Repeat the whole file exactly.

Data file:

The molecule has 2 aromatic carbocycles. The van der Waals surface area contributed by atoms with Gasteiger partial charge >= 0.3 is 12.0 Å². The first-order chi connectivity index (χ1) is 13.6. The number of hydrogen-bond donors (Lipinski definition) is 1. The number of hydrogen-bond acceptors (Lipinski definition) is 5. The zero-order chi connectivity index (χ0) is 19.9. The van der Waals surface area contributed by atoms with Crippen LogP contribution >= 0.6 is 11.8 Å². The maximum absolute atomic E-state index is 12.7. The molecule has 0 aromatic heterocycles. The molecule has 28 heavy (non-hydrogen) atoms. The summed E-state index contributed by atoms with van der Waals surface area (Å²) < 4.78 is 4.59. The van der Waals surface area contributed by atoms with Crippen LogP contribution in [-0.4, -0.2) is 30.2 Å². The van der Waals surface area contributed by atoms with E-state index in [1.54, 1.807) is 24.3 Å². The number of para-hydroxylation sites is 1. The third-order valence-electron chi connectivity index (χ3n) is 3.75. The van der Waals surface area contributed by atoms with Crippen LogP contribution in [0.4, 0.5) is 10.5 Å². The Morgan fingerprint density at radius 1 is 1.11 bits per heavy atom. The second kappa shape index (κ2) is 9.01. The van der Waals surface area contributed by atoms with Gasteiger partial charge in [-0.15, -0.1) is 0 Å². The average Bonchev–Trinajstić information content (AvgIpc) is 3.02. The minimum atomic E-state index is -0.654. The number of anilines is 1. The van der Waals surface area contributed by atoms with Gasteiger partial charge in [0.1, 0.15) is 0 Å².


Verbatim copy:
The molecule has 2 aromatic carbocycles. The van der Waals surface area contributed by atoms with Gasteiger partial charge >= 0.3 is 12.0 Å². The first-order chi connectivity index (χ1) is 13.6. The number of hydrogen-bond donors (Lipinski definition) is 1. The number of hydrogen-bond acceptors (Lipinski definition) is 5. The zero-order chi connectivity index (χ0) is 19.9. The van der Waals surface area contributed by atoms with Crippen LogP contribution >= 0.6 is 11.8 Å². The maximum absolute atomic E-state index is 12.7. The molecule has 0 aromatic heterocycles. The molecule has 28 heavy (non-hydrogen) atoms. The summed E-state index contributed by atoms with van der Waals surface area (Å²) < 4.78 is 4.59. The van der Waals surface area contributed by atoms with Crippen LogP contribution in [-0.4, -0.2) is 30.2 Å². The van der Waals surface area contributed by atoms with E-state index in [1.54, 1.807) is 24.3 Å². The number of para-hydroxylation sites is 1. The third-order valence-electron chi connectivity index (χ3n) is 3.75. The van der Waals surface area contributed by atoms with Crippen LogP contribution in [0.4, 0.5) is 10.5 Å². The Morgan fingerprint density at radius 1 is 1.11 bits per heavy atom. The second kappa shape index (κ2) is 9.01. The van der Waals surface area contributed by atoms with Gasteiger partial charge in [-0.15, -0.1) is 0 Å². The average Bonchev–Trinajstić information content (AvgIpc) is 3.02. The minimum atomic E-state index is -0.654. The number of anilines is 1. The van der Waals surface area contributed by atoms with Gasteiger partial charge in [0.1, 0.15) is 0 Å².